Struthion Pool

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One chamber of the pool

The Struthion Pool, effectually translated from the Greek as "Sparrow Pool," is a large cuboid cistern beneath the Convent of the Sisters of Zion in the Old City of Jerusalem, built in 1st century BCE and perhaps even earlier.[citation needed]

Construction[edit]

Lying at the foot of the rock scarp that once bore the Antonia Fortress, the pool is located at the northwestern corner of Jerusalem's Temple Mount. Measuring 52 by 14 metres, the pool is oriented from northwest to southeast, with its depth increasing from 4.5 metres in the north to 6 metres in the south. The pool's long eastern and western walls are not horizontal but also drop steadily to the south. Once open-aired, the pool was accessible along both long walls by a series of rock-cut steps covered by waterproof mortar composed of chalk and ashes.[1][better source needed]

The pool was apparently built by Herod The Great during his construction of the Antonia and the renovation of the Temple Mount in the late 1st century BCE. The only pool known to stand in close association with the site of the Antonia, there is little doubt that it was constructed no later than the fashioning of the rock scarp above it, as the orientation of the pool conditioned a slight directional change in the rock podium's northeastern corner. It is therefore identified with the Struthius or Struthion (sparrow) pool mentioned by Josephus in his description of Titus' siege of the Antonia during the Great Revolt (70 CE):[1][better source needed]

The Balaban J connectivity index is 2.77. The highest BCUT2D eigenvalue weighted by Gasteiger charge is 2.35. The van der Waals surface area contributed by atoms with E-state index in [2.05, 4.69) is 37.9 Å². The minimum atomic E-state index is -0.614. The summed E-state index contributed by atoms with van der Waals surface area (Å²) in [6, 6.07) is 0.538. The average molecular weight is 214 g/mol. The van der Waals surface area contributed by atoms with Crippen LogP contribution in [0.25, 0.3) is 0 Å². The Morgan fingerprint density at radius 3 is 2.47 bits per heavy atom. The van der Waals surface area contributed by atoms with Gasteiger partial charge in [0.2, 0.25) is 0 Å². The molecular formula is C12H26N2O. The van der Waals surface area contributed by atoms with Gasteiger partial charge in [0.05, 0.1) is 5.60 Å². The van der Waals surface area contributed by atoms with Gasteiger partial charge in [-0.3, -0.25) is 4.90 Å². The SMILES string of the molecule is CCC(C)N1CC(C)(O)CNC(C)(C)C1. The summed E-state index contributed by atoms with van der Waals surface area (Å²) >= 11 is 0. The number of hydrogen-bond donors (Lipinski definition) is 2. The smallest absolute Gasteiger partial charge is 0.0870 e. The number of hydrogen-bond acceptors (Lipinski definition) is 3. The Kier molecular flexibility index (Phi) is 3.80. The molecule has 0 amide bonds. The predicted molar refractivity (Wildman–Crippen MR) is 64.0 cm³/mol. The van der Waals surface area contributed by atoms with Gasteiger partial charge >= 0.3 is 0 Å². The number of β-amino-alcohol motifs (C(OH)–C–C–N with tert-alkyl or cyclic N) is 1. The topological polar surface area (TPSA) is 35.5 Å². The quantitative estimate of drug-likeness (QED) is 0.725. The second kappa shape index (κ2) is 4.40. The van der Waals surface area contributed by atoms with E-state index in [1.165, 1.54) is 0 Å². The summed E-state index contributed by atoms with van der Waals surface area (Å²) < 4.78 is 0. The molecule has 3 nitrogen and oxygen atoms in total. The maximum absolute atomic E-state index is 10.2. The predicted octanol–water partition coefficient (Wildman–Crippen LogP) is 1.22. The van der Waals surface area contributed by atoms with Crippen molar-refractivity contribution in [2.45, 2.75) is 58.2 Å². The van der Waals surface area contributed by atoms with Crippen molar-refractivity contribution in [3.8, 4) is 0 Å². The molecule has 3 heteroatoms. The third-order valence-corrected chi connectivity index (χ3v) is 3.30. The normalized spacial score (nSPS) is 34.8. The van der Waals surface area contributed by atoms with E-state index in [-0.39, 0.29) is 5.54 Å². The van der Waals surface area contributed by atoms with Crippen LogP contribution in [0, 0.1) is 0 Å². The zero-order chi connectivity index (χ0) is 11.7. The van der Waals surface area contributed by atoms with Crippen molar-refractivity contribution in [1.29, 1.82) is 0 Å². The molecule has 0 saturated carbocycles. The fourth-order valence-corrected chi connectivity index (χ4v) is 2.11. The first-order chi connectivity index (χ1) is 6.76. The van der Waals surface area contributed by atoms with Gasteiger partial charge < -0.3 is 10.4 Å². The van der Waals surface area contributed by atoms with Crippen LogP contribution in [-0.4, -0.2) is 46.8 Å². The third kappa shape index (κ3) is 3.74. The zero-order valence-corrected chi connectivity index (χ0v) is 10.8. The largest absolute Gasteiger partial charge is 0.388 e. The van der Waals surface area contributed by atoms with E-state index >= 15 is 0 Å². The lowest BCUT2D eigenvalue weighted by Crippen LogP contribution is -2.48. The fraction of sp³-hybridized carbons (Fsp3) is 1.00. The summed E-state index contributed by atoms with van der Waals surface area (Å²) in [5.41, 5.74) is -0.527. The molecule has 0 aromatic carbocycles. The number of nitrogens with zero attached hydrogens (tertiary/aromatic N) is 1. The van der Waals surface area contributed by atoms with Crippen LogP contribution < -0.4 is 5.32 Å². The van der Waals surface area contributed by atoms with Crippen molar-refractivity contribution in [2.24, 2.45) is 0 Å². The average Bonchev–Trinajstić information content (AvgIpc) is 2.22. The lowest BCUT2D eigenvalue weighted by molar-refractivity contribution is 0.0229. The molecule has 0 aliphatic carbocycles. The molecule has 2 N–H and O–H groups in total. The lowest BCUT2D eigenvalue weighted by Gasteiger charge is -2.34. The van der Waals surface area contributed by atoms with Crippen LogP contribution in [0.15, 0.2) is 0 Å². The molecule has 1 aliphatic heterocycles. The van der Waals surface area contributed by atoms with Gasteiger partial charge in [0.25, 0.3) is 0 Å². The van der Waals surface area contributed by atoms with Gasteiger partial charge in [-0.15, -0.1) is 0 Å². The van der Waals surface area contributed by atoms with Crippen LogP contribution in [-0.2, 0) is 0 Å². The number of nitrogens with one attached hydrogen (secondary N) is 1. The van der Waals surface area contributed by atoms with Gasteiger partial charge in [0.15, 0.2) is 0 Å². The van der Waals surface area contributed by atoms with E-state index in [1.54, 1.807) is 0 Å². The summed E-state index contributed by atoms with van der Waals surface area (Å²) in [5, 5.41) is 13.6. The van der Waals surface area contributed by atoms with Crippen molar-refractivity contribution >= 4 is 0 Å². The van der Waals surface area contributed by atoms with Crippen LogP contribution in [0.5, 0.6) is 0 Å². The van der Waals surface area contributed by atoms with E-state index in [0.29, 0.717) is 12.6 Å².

For there were now four great banks raised, one of which was at the tower Antonia; this was raised by the fifth legion, over against the middle of that pool which was called Struthius

—Josephus, The Jewish War V. 467[2]